Hi,Originally Posted by taubkin
I find it's always good to test lenses to find their sweet spot. With state of the art motion picture lenses, they will be at there best almost wide open. Most still camera lenses will perform best stopped down in the F4-F8 range. Owning some ND filters will be a good investment.
FWIW I don't think I ever stopped down a lens past T5.6 in 2006! I mostly shoot between T2.8 & T4, thats on 35mm.
Thread: 1 Man 1 Red & A followfocus
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12-24-2006 01:13 PM
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- Nov 2006
12-25-2006 07:12 AMOriginally Posted by Finner
FWIW, I will use my RED One camera systems in a broad range of cine-style and EFP-style productions. Some will be large-budget, where I'm directing a crew of 40-50, using my two RED's + multiple other RED One cameras, some will be mid-sized productions/crews, and then I will regularly shoot stock footage and very small productions by myself. In the right configuration, and using it correctly under the circumstances (especially shooting with available natural light), RED One can be simplified down for one-person operation. Stuart English has already stated that most cameras and camcorders are more difficult to use than RED One, because RED One's menus will be simple and intuitive, and that RED's focus assist/720p LCD & EVF/histogram will be effective and straightforward to use. He added that the knowledge curve will be in learning the nuances of manual lens operation. Those who have a decent knowledge of manual lens use, should readily be able to use RED One alone in it's lightweight configurations.
Being highly modular, we can make RED One as large and complicated as necessary for a production (thus necessitating a large crew), and the very next hour re-configure RED One for mobile, single person operation. RED's broad range of formats supported, from 2540p down to 720p, and lens options, from S35mm down to 2/3" B4, capably support that modularity, and enable a range of crew sizes, from large down to single-person operation.
To me, the most attractive concepts of RED One are it's modularity, flexibility, and utility. That enables me to use RED One in the broad range of projects that I produce, direct, and shoot. We can configure RED One as complicated as we want or need, and we can configure it as simple as we want or need.
When I'm not busy with a project, I'll be constantly packing one of my RED's and a DSLR into one of my mobile field backpacks and heading out to shoot stock footage. I just love shooting and licensing stock footage has always been one of the key elements of my business plan. I almost always do my stock footage (and stock stills) shooting by myself using natural light.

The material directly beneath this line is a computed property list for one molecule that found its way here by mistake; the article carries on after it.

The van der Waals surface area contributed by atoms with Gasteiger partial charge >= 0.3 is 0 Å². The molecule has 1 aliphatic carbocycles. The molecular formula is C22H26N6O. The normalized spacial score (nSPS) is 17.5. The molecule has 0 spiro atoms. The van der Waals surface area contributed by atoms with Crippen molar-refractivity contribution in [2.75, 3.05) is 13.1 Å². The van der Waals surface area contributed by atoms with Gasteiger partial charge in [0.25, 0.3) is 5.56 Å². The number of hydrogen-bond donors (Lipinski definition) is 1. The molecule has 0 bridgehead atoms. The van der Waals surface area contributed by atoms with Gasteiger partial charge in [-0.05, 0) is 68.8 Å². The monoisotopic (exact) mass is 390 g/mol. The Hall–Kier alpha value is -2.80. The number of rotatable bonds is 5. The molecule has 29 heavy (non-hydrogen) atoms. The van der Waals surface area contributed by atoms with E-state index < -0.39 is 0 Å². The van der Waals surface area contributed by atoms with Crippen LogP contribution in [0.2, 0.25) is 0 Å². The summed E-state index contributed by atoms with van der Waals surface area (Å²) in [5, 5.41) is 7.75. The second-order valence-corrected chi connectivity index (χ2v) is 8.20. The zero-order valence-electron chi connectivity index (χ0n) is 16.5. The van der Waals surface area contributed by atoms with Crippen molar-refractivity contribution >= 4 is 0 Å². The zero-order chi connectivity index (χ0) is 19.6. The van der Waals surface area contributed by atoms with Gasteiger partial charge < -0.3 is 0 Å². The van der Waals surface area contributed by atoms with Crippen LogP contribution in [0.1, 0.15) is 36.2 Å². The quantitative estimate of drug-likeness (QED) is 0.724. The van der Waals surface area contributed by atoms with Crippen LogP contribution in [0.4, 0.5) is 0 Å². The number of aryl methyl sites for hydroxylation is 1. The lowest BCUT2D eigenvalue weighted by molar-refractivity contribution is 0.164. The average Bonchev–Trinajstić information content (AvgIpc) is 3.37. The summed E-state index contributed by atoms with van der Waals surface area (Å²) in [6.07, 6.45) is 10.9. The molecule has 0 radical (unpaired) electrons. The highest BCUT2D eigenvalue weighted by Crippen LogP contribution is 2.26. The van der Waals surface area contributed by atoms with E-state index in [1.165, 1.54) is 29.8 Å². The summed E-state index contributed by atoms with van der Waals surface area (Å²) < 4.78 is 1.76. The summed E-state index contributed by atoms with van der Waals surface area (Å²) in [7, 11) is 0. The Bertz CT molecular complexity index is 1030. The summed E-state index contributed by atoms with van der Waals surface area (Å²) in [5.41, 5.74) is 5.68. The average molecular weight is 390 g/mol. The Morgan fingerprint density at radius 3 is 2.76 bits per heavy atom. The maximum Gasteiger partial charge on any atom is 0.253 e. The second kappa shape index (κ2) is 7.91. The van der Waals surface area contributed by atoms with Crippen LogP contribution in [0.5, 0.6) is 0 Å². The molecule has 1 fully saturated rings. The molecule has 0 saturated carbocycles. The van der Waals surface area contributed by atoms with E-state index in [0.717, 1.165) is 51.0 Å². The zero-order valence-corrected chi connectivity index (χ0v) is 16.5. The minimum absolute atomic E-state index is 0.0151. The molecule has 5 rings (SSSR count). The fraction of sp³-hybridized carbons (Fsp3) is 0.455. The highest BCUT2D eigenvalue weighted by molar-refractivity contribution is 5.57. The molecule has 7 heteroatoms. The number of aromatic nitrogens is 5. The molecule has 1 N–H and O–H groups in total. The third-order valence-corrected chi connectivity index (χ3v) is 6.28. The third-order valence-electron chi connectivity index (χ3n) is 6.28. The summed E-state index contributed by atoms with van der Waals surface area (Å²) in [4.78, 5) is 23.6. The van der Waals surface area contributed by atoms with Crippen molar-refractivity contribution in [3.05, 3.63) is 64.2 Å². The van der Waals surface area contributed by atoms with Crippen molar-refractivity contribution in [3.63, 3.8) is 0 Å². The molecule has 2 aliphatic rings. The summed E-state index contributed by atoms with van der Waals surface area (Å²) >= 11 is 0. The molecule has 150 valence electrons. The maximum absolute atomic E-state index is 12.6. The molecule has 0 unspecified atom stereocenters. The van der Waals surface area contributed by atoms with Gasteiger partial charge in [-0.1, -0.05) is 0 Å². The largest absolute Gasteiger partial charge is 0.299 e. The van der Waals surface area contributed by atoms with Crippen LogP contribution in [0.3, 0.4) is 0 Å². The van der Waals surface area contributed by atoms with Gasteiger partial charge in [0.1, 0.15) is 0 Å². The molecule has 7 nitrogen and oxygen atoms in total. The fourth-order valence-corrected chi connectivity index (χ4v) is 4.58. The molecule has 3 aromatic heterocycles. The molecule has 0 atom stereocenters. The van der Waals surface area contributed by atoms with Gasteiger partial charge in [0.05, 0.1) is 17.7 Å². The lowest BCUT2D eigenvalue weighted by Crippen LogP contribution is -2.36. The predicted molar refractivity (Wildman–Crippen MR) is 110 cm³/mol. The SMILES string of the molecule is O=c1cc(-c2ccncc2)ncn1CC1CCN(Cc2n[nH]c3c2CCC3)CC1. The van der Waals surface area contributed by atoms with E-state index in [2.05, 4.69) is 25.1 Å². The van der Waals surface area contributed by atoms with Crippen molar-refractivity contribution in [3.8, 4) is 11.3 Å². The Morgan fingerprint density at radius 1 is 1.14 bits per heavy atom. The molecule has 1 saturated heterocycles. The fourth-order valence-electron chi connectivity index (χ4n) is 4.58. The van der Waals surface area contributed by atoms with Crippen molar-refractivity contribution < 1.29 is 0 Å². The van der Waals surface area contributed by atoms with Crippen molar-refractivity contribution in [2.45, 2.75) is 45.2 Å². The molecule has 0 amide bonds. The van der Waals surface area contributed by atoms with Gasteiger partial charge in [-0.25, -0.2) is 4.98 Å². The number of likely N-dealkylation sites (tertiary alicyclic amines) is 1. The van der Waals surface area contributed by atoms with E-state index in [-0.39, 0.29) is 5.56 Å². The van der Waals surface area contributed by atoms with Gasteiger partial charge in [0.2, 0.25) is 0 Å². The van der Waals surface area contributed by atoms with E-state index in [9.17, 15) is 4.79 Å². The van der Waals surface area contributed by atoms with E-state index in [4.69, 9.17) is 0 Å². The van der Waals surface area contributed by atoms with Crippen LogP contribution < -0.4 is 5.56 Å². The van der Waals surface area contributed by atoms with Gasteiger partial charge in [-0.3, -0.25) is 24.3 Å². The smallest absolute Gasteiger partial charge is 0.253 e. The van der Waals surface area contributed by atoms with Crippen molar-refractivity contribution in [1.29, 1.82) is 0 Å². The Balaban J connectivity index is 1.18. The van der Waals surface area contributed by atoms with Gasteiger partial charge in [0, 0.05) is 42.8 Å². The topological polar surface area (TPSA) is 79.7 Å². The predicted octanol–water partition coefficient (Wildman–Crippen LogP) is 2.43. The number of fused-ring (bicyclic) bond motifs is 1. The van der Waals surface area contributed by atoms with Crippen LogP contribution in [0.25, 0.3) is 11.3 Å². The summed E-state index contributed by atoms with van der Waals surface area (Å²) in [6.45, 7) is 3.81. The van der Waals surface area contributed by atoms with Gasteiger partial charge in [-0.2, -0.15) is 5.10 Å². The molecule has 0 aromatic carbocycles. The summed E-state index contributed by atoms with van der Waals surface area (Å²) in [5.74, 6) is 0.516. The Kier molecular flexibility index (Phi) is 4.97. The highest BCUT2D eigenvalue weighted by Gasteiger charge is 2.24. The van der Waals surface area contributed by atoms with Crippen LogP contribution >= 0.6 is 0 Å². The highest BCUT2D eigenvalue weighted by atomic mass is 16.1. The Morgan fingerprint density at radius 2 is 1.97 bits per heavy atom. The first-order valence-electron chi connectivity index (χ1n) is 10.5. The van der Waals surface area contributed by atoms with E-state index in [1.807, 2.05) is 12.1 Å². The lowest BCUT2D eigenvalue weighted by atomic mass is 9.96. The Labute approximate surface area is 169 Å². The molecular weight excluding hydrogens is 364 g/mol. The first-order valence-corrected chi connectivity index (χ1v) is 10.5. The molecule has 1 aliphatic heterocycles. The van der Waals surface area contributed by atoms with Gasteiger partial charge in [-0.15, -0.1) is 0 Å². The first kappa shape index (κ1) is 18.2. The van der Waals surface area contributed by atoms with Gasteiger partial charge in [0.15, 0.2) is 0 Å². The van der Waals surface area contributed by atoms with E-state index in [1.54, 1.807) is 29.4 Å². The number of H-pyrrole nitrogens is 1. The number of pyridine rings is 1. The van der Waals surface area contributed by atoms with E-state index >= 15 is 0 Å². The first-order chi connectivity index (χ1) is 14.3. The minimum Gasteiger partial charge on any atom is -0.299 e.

12-25-2006 09:30 AMOriginally Posted by Gibby
The next four months are going to be a wild ride. ... Anybody need a roommate for NAB?
AndrewA. Benz RED #557
Love your experiments (as you would an ugly child). Joy is the engine of growth. Exploit the liberty in casting your work as beautiful experiments, iterations, attempts, trials, and errors. Take the long view and allow yourself the fun of failure every day.
12-25-2006 12:08 PMOriginally Posted by Stephen Williams
Nonetheless, for documentary shooting, I wouldn't want to go very far on NDs, and would try to keep my lens around F8, give or take a little. I like shooting narratives at F4, myself.
Owning some ND filters is a MUST, unfortunately, even though we could just rate the camera faster, and deal with the noise, I still think that controlling the light hitting the lens is very important, even when shooting digital (or video).
BUT I'm just saying, that sometimes (it has happened to me while ACing!) you want extremely broad DOF, and when that happens, there is no other solution than stopping down the lens... Right?
Anyway, it's great to be able to get into those conversations, especially, with experienced people who are certainly not afraid to give his two cents for the newbie starting out (in this case me).
So this is not me being stubborn, but actually trying to learn something. You would say that with your regular set of rental lenses (Zeiss superspeeds in good condition, or similar) you would NEVER shoot F11?
12-25-2006 12:49 PMOriginally Posted by taubkin
- Join Date
- Nov 2006
Personally I would not, once 10 years ago I used T16 and that looked like s*%t, relatively speaking! For timelapse I use a ND 3.0 (10 stops) so I do try to avoid closing down.
Outside I would normally think 50 ASA, ND 0.9 (3 stops) T4-5.6 split (sun) giving about 0.5 stop overexposure. When the weather changes I can keep the stop about the same by just changing or removing the ND. When Lighting a set if I was using a zoom I would light to T4 and for a prime T2.8 (Super Speeds), or T2 using Cooke S4's. I don't like the Bokeh of S4's stopped down (See Casino Royale and you will see my point). As the Cookes transmit more red light they give the impression of more DOF than the Zeiss which transmit more blue light. FWIW red is less sharp on film, so to make Video look more like film you should blur the red channel slightly.
12-25-2006 01:04 PM
Some good points Stephen. For narrative cine-style work I follow a similar T stop path. For EFP and ENG-style work, using natural light, I tend to shoot around f5.6 to f8 for medium to deep DOF, then use a lot of ND to open up the iris for more shallow DOF for certain types of creative b-roll. I agree with your assessment of the usual sweet spot for cine lenses. I find that my 35mm still lenses and 2/3" EFP and ENG lenses do quite well even up to f8, and occasionally adequate up to f11 if I'm seeking deep DOF, although their natural sweet spot seems to be around f5.6
Last edited by Gibby; 12-25-2006 at 01:10 PM.